‘‘Adversity is a good thing for the soul, brother,’’ wise man and healer Joe Maddon said before the Cubs’ home opener Monday.
Most of the team’s troubles in the first nine games of the season had been self-inflicted, but no one in the manager’s sweat-lodge audience thought to ask him if that meant points off in the soul-reviving department.
No matter. Much of it was quickly forgotten in the glow of sunshine, warmth, runs and — what’s this strange entity? — a functioning bullpen.
On a lovely day at Wrigley Field, everything got better in a 10-0 laugher over the Pirates. Well, everything except Jon Lester’s tight left hamstring, which forced him to leave the game in the third inning. He got hurt running the bases and will have an MRI exam Tuesday.
All that sun and one dark cloud. Perhaps Joe can lay hands on the hammy and make it better.
“I don’t think it’s that bad,” Lester said. “Everybody on the training staff always kind of takes a worst-case scenario. I don’t feel that way. [Tuesday], we’ll have more information.”
Even Lester’s troubles can be looked upon as good news. You might strain a muscle looking at it that way, but it can be done. Until Brad Brach rode to the rescue in the third, the idea of Cubs relievers running to the mound had not brought fans a sense of peace. But four pitchers combined to throw seven scoreless innings in relief of Lester.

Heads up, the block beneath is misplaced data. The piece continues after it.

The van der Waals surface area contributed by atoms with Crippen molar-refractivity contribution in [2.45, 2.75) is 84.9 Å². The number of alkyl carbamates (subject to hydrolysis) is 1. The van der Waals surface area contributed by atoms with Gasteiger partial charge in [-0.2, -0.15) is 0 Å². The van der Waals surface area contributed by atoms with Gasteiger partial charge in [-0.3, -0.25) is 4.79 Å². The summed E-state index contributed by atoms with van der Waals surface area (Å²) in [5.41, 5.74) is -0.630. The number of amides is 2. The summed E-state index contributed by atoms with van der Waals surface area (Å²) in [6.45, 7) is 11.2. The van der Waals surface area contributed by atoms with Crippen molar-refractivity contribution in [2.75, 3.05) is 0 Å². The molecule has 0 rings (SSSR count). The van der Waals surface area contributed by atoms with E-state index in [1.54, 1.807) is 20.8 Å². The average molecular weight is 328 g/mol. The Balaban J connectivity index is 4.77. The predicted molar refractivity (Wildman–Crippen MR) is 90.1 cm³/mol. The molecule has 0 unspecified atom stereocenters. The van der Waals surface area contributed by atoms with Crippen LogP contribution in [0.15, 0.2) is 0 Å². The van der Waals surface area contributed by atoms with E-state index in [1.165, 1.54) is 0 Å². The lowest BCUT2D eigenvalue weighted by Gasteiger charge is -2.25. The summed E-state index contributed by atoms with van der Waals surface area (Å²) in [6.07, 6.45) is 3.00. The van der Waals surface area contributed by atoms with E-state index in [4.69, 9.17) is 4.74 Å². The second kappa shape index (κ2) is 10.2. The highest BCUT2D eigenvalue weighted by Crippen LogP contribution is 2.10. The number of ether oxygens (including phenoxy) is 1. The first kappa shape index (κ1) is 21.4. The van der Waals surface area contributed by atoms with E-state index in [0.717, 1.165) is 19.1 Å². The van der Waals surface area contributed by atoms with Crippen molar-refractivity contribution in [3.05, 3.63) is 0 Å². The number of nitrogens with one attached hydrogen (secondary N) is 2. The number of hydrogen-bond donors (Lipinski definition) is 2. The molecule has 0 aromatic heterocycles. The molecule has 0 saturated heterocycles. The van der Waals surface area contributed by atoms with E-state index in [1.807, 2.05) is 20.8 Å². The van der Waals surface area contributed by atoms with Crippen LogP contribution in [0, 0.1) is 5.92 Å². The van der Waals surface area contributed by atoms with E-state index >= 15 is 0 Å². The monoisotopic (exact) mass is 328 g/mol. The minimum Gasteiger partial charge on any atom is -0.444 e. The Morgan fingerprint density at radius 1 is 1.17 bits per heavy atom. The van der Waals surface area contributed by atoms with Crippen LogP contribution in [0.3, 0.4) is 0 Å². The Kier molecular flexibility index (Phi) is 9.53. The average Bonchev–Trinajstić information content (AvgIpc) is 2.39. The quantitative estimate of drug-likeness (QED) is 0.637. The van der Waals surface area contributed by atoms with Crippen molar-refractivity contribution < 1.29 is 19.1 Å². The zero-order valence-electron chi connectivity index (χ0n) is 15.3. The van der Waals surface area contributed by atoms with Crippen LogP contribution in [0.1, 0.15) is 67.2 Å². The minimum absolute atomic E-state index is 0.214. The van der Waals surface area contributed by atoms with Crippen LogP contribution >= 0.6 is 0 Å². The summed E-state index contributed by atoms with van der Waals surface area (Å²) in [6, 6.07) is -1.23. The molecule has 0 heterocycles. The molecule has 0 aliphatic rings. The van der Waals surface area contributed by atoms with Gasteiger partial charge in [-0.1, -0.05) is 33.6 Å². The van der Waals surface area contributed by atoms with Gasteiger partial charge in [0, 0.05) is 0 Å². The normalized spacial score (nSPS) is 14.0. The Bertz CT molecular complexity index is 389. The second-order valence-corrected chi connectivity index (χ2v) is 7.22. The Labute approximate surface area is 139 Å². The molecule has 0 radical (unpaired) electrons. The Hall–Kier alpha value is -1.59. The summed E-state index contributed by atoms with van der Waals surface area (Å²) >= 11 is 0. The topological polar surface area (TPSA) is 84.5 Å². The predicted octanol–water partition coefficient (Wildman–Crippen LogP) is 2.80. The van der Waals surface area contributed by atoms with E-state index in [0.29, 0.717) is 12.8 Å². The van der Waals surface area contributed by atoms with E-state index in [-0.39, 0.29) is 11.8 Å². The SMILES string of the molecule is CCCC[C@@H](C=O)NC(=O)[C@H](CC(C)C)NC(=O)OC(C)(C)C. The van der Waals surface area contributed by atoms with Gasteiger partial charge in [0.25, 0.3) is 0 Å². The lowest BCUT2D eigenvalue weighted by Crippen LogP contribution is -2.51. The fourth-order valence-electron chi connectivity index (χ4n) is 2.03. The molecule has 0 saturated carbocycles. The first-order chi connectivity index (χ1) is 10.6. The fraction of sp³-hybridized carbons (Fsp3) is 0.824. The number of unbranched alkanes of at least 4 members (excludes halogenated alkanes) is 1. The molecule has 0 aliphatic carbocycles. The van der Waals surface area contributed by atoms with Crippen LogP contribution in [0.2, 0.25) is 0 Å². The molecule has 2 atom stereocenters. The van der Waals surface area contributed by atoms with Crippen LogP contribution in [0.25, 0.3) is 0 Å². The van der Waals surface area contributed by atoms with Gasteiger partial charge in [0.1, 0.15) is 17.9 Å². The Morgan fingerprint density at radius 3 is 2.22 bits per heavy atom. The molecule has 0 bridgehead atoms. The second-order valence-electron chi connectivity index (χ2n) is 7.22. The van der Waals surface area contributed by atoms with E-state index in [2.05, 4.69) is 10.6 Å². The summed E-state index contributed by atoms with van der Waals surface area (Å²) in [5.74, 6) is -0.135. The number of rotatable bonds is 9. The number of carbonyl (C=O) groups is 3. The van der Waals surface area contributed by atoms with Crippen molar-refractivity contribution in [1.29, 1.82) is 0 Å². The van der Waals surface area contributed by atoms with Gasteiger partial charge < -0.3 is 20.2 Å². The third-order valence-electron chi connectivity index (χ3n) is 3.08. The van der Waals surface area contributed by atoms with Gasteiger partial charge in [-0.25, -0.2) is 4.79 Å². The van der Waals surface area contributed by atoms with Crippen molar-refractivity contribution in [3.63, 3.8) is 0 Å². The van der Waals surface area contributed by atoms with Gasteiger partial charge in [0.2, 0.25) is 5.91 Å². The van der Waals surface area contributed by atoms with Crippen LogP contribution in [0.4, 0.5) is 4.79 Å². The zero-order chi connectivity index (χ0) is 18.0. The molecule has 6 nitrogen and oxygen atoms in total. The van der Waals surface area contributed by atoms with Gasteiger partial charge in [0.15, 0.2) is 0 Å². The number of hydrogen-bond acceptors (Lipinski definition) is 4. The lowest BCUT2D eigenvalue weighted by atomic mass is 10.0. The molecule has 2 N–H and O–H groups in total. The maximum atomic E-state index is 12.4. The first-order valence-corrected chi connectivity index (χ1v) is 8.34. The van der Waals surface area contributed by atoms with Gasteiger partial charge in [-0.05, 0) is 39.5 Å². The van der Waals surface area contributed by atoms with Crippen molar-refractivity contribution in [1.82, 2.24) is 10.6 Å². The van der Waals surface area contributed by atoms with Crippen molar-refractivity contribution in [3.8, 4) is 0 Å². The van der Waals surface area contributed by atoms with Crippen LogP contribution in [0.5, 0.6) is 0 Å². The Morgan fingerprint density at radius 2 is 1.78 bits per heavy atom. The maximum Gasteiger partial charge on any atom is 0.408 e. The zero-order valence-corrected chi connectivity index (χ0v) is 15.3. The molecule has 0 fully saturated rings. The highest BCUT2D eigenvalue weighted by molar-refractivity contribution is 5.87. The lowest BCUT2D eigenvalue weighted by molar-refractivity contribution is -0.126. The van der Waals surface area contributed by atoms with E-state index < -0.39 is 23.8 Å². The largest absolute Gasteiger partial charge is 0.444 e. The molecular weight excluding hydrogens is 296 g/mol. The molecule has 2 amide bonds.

So there’s that.
“I want to believe that a day like this will build the confidence that [the bullpen] sorely needs,” Maddon said.
The Cubs’ record jumped to 3-7. If it weren’t for Lester’s leg trouble, their collective soul might have sighed in contentment.
“You always look to see who looks good when things are going bad,” Maddon said. “When things are going well, it’s easy for everybody to look good. . . . When things are not going your way and you’re still that same person, that’s the guy I want.”
The Cubs know they have that person in Lester, the player they’ve relied on when things have been dark. He had been one of the few bright spots so far this season. It’s why so many Cubs fingers are crossed right now.
The emphasis on getting off to a hot start backfired on the Cubs, though team president Theo “October Starts in March” Epstein said Monday that the “sense of urgency” angle was a media creation. OK, fine. Let’s agree that things went really bad in the first nine games, that things went well enough in the 10th game and that perhaps Monday’s success will be something to build upon.
“That’s the great thing about the rhythm of baseball,” Epstein said. “There’s an opportunity each and every day to write your own script.”
The Cubs got some writing help from the Pirates, who allowed six runs in the second inning, all after two outs. That inning included three errors, an RBI double by Lester and a line shot off the noggin of Pirates starter Jameson Taillon, who stayed in the game.
It was the fifth game in which the Cubs have scored 10 runs or more this season. So, no, hitting isn’t the problem. They need more reliable pitching, urgently.
“I don’t need the word ‘urgency,’” Maddon said. “I want us to get better one week at a time. That’s all I want. You’ve got to be careful with semantics, man, because you don’t know how everybody’s going to interpret them. I want them to really process today, period.”
“Today” was good, but it came with an asterisk. The Cubs won big, yet walked off the field wondering if their steadiest pitcher will be available for his next start. After a strange, awkward start to a season, that actually made perfect sense.